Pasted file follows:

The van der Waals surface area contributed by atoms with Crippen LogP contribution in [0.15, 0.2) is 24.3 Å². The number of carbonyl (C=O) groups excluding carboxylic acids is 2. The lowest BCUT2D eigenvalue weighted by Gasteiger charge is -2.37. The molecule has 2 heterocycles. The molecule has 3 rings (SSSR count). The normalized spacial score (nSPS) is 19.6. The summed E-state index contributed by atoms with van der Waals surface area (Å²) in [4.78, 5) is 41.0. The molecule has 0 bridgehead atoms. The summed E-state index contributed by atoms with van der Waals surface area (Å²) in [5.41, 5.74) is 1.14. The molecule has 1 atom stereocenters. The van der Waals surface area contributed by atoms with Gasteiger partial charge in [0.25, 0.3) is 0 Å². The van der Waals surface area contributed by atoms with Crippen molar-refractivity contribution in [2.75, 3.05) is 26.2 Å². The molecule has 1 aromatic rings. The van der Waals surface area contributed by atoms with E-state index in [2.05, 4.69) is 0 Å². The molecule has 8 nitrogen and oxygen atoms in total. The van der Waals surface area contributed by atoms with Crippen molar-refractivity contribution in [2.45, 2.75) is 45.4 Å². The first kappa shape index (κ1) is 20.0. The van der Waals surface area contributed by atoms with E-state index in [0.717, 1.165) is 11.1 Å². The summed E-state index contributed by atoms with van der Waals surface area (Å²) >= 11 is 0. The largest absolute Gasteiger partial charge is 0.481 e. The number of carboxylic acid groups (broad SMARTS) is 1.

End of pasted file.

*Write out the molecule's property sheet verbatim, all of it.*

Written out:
The van der Waals surface area contributed by atoms with Crippen LogP contribution in [0.15, 0.2) is 24.3 Å². The number of carbonyl (C=O) groups excluding carboxylic acids is 2. The lowest BCUT2D eigenvalue weighted by Gasteiger charge is -2.37. The molecule has 2 heterocycles. The molecule has 3 rings (SSSR count). The normalized spacial score (nSPS) is 19.6. The summed E-state index contributed by atoms with van der Waals surface area (Å²) in [4.78, 5) is 41.0. The molecule has 0 bridgehead atoms. The summed E-state index contributed by atoms with van der Waals surface area (Å²) in [5.41, 5.74) is 1.14. The molecule has 1 atom stereocenters. The van der Waals surface area contributed by atoms with Gasteiger partial charge in [0.25, 0.3) is 0 Å². The van der Waals surface area contributed by atoms with Crippen molar-refractivity contribution in [2.75, 3.05) is 26.2 Å². The molecule has 1 aromatic rings. The van der Waals surface area contributed by atoms with E-state index in [2.05, 4.69) is 0 Å². The molecule has 8 nitrogen and oxygen atoms in total. The van der Waals surface area contributed by atoms with Crippen molar-refractivity contribution in [2.45, 2.75) is 45.4 Å². The first kappa shape index (κ1) is 20.0. The van der Waals surface area contributed by atoms with E-state index in [0.717, 1.165) is 11.1 Å². The summed E-state index contributed by atoms with van der Waals surface area (Å²) >= 11 is 0. The largest absolute Gasteiger partial charge is 0.481 e. The number of carboxylic acid groups (broad SMARTS) is 1.